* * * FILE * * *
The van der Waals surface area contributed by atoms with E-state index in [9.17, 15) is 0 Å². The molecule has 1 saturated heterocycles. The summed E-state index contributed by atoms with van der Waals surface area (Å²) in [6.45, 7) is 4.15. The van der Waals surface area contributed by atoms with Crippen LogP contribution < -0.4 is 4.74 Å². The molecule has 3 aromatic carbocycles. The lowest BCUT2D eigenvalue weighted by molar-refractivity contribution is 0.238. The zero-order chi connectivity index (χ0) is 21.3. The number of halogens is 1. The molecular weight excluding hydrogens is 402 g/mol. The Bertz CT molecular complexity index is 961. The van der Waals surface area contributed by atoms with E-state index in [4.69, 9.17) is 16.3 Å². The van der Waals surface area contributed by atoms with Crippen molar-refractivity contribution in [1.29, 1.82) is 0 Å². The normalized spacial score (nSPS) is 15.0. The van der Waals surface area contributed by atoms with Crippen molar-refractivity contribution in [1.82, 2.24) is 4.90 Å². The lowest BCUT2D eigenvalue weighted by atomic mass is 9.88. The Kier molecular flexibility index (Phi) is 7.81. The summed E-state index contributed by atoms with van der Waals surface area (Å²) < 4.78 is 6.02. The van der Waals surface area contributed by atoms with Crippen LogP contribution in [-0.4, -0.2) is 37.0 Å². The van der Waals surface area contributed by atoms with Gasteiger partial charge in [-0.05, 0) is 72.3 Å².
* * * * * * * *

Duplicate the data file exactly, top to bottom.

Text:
The van der Waals surface area contributed by atoms with E-state index in [9.17, 15) is 0 Å². The molecule has 1 saturated heterocycles. The summed E-state index contributed by atoms with van der Waals surface area (Å²) in [6.45, 7) is 4.15. The van der Waals surface area contributed by atoms with Crippen LogP contribution < -0.4 is 4.74 Å². The molecule has 3 aromatic carbocycles. The lowest BCUT2D eigenvalue weighted by molar-refractivity contribution is 0.238. The zero-order chi connectivity index (χ0) is 21.3. The number of halogens is 1. The molecular weight excluding hydrogens is 402 g/mol. The Bertz CT molecular complexity index is 961. The van der Waals surface area contributed by atoms with E-state index in [4.69, 9.17) is 16.3 Å². The van der Waals surface area contributed by atoms with Crippen molar-refractivity contribution in [1.29, 1.82) is 0 Å². The normalized spacial score (nSPS) is 15.0. The van der Waals surface area contributed by atoms with Crippen molar-refractivity contribution in [1.82, 2.24) is 4.90 Å². The lowest BCUT2D eigenvalue weighted by atomic mass is 9.88. The Kier molecular flexibility index (Phi) is 7.81. The summed E-state index contributed by atoms with van der Waals surface area (Å²) < 4.78 is 6.02. The van der Waals surface area contributed by atoms with Crippen LogP contribution in [-0.4, -0.2) is 37.0 Å². The van der Waals surface area contributed by atoms with Gasteiger partial charge in [-0.05, 0) is 72.3 Å².